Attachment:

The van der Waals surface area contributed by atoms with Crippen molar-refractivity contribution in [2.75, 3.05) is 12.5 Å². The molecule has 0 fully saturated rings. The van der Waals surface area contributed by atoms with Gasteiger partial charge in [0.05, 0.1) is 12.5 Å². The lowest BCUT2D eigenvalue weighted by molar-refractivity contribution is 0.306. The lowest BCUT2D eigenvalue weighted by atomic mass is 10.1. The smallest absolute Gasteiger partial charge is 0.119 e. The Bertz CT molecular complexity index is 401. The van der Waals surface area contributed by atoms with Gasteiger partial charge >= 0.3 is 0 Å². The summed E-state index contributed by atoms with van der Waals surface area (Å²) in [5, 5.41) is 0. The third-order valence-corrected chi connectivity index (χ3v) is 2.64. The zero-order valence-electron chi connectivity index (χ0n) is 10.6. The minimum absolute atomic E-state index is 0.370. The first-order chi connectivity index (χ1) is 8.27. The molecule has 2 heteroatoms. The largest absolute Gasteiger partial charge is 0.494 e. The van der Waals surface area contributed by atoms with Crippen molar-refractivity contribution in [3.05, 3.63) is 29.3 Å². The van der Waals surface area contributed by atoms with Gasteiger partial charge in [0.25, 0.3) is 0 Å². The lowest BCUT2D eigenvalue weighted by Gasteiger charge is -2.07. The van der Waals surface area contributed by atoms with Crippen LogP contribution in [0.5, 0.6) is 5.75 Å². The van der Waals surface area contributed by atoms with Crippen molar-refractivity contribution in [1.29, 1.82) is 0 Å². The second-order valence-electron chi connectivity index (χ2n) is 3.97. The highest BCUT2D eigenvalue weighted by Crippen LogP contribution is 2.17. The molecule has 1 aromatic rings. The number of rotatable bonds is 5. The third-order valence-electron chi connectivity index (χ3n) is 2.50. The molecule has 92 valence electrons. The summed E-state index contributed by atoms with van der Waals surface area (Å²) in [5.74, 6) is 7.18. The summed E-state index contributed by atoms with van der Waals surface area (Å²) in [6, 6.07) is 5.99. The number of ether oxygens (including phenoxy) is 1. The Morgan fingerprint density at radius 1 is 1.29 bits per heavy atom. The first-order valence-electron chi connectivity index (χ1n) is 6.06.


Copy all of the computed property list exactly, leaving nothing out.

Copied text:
The van der Waals surface area contributed by atoms with Crippen molar-refractivity contribution in [2.75, 3.05) is 12.5 Å². The molecule has 0 fully saturated rings. The van der Waals surface area contributed by atoms with Gasteiger partial charge in [0.05, 0.1) is 12.5 Å². The lowest BCUT2D eigenvalue weighted by molar-refractivity contribution is 0.306. The lowest BCUT2D eigenvalue weighted by atomic mass is 10.1. The smallest absolute Gasteiger partial charge is 0.119 e. The Bertz CT molecular complexity index is 401. The van der Waals surface area contributed by atoms with Gasteiger partial charge >= 0.3 is 0 Å². The summed E-state index contributed by atoms with van der Waals surface area (Å²) in [5, 5.41) is 0. The third-order valence-corrected chi connectivity index (χ3v) is 2.64. The zero-order valence-electron chi connectivity index (χ0n) is 10.6. The minimum absolute atomic E-state index is 0.370. The first-order chi connectivity index (χ1) is 8.27. The molecule has 2 heteroatoms. The largest absolute Gasteiger partial charge is 0.494 e. The van der Waals surface area contributed by atoms with Crippen molar-refractivity contribution in [3.05, 3.63) is 29.3 Å². The van der Waals surface area contributed by atoms with Gasteiger partial charge in [0.25, 0.3) is 0 Å². The lowest BCUT2D eigenvalue weighted by Gasteiger charge is -2.07. The van der Waals surface area contributed by atoms with Crippen LogP contribution in [0.5, 0.6) is 5.75 Å². The van der Waals surface area contributed by atoms with Crippen molar-refractivity contribution in [1.29, 1.82) is 0 Å². The second-order valence-electron chi connectivity index (χ2n) is 3.97. The highest BCUT2D eigenvalue weighted by Crippen LogP contribution is 2.17. The molecule has 1 aromatic rings. The number of rotatable bonds is 5. The third-order valence-electron chi connectivity index (χ3n) is 2.50. The molecule has 92 valence electrons. The summed E-state index contributed by atoms with van der Waals surface area (Å²) in [5.74, 6) is 7.18. The summed E-state index contributed by atoms with van der Waals surface area (Å²) in [6, 6.07) is 5.99. The number of ether oxygens (including phenoxy) is 1. The Morgan fingerprint density at radius 1 is 1.29 bits per heavy atom. The first-order valence-electron chi connectivity index (χ1n) is 6.06.